Jesus comes to insinuate Himself into our human condition in order to save it. From the very beginning of His Incarnation, his life was confronted with obstacles. His conception in the womb of His Virgin Mother is doubted and questioned by the confused St. Joseph. His birth is virtually unknown, except for the fact that Joseph must register the Holy Family with the Roman Governor Cyrenius. Little did the world civilized by Augustus know that the one whom Rome was enrolling would be in the process of identifying and enlisting faithful men into the service of God’s census! Then there is the fact that he is born in Bethlehem. Bethlehem means House of Bread. Who would have guessed that He who would call Himself the Living Bread which came down from Heaven (St. John vi. 51) would begin to feed the world from this inconspicuous and unknown place? Most men would have thought that God the Saviour should come to His people in a more radically Divine and otherworldly way. But instead He comes quietly, silently, and a way that is hidden to vision and knowledge and reserved for belief and faith in the human heart.

Then in this unknown little backwater village, we read that He isn’t even born with a roof over his head. He is a stranger to what men consider to be civilization. He is a stranger even to the basic elements that tend to serve and facilitate childbirth. He is born in a cave, a cratch, or a manger on the side of a hill. St. Luke tells us that there was no room for them in the inn. (St. Luke ii. 7)  The birth of God’s Word, the coming of God’s Son is not naturally afforded a space and place in a Fallen World. Men cannot provide a place for His birth until their souls are made ready to believe His true nature. The beasts and elements of nature can serve Him, since by the laws imposed upon them they are already close to His coming. And then there are shepherds. Shepherds will be closer to His coming since their poverty and nomadic vocation bring them close to the creation and any alterations in her demeanor. Shepherds don’t have the luxury of being tempted and tried by the false gods of the city’s worship of Mammon.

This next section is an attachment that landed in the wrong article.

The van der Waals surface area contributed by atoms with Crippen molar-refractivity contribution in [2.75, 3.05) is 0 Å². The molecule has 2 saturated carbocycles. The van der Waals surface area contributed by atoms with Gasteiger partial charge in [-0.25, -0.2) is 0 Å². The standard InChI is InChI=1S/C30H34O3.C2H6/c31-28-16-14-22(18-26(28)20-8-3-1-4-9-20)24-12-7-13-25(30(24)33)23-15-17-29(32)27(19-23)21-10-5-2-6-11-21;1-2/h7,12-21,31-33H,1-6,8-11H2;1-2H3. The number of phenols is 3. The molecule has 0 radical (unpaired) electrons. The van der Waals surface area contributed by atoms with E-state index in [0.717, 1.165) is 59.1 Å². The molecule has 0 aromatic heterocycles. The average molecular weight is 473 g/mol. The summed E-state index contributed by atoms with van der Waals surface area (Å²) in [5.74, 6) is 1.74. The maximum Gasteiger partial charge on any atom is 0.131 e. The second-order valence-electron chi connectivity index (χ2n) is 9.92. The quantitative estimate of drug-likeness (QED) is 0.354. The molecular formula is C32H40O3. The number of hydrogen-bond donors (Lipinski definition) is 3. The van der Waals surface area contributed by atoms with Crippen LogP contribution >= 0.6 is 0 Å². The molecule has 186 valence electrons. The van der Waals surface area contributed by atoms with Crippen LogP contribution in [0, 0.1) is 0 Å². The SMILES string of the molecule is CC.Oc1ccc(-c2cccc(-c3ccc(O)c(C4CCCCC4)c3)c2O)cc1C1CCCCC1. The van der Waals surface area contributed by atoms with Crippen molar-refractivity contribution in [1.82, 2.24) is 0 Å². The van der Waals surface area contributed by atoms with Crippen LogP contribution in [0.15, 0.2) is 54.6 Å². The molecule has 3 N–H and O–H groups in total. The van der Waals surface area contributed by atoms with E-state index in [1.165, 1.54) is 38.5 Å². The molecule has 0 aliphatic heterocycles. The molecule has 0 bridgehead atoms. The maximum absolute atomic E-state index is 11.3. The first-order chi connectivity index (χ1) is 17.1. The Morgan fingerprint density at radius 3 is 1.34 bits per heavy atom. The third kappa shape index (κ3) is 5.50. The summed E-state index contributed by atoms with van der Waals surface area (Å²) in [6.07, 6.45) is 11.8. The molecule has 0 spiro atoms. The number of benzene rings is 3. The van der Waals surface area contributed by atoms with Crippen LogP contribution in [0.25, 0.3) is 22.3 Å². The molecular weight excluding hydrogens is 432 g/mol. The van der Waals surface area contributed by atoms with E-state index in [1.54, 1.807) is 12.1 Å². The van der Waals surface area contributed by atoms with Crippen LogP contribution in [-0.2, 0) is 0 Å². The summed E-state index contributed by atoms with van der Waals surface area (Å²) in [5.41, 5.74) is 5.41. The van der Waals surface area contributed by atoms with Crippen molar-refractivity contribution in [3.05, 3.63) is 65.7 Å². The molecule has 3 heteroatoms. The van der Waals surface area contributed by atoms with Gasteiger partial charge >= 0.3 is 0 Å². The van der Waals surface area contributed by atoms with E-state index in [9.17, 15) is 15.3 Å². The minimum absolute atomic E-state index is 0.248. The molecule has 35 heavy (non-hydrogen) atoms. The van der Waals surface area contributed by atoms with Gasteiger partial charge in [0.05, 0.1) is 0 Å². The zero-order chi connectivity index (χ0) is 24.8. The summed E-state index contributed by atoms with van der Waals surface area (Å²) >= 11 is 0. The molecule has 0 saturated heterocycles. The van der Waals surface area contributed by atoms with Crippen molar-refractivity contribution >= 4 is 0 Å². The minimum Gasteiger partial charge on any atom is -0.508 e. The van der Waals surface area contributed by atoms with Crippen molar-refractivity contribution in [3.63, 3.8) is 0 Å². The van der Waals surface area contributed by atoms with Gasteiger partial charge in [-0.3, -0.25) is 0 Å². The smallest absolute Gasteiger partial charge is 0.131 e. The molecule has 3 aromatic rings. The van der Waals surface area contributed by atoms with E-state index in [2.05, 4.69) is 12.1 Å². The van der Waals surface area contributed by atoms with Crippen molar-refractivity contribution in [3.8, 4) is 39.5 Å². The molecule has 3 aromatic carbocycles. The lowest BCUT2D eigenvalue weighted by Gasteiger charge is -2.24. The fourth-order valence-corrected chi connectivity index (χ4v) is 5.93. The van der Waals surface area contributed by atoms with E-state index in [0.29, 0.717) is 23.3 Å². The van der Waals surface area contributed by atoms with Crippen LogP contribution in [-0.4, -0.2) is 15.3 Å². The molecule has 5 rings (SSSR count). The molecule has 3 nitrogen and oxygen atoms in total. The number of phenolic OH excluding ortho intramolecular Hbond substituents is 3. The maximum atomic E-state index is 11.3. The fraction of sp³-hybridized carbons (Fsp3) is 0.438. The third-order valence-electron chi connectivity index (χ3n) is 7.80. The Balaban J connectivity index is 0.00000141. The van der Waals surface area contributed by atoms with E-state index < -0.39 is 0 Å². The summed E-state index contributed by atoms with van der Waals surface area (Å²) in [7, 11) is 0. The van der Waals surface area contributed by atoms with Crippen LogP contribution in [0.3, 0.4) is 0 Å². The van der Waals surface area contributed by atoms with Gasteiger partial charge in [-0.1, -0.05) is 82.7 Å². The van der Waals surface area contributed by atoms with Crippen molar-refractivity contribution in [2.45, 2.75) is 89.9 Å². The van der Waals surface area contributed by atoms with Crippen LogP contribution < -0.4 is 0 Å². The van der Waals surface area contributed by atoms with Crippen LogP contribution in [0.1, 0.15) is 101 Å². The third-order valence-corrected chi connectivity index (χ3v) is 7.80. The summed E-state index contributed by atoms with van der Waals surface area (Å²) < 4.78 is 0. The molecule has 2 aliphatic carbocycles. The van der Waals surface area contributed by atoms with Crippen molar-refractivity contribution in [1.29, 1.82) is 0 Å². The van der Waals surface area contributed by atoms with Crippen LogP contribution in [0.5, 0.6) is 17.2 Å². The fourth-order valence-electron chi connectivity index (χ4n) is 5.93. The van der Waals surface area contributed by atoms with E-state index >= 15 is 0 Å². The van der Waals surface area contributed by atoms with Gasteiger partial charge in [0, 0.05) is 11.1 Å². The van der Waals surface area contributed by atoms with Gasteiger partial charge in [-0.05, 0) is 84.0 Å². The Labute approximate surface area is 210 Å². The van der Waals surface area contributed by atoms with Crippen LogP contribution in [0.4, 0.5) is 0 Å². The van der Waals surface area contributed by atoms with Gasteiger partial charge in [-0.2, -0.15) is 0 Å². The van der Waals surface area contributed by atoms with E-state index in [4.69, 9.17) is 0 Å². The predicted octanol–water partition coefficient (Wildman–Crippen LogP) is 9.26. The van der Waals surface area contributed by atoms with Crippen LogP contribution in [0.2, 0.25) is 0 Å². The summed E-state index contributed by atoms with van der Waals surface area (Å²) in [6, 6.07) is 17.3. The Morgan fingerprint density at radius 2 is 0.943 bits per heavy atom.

So the first beginnings of Christ’s coming to save us are not exactly what we might have expected. And yet they are human. They are human in the best of ways. Here is a humanity that finds a kind of desert or wilderness in which to focus on the coming of God’s Son. Here is a humanity that can take nothing for granted, can expect little from His fellow men, and must rely only upon God. Here is a human birth that can be seen as the beginning of God’s work of Redemption because the false gods and idols have been left behind. Here is a human birth that can speak to simple and industrious shepherds whose senses are alerted to any changes that God brings into the world because spirit and matter are intertwined in the simple life. Here is a human birth that can make shepherds and angels the best of friends because both are close to God and unlike Satan and his friends. Here is a mere human birth that can lead simple souls back to God because in all humility God has stooped down from Heaven to begin to reconcile man to God.

Here we find that humility, self-emptying, and meekness that are the seeds that begin to return our souls to God. In humility, self-emptying, and meekness let us welcome the birth of the Baby Jesus. In this Christ Child let us find the beginnings of the birth that will mature us into His Sons and Daughters. In the Son of Man let us find that nature which alone can give us that new birth which must begin our journey home as the Sons of God. Amen.

©wjsmartin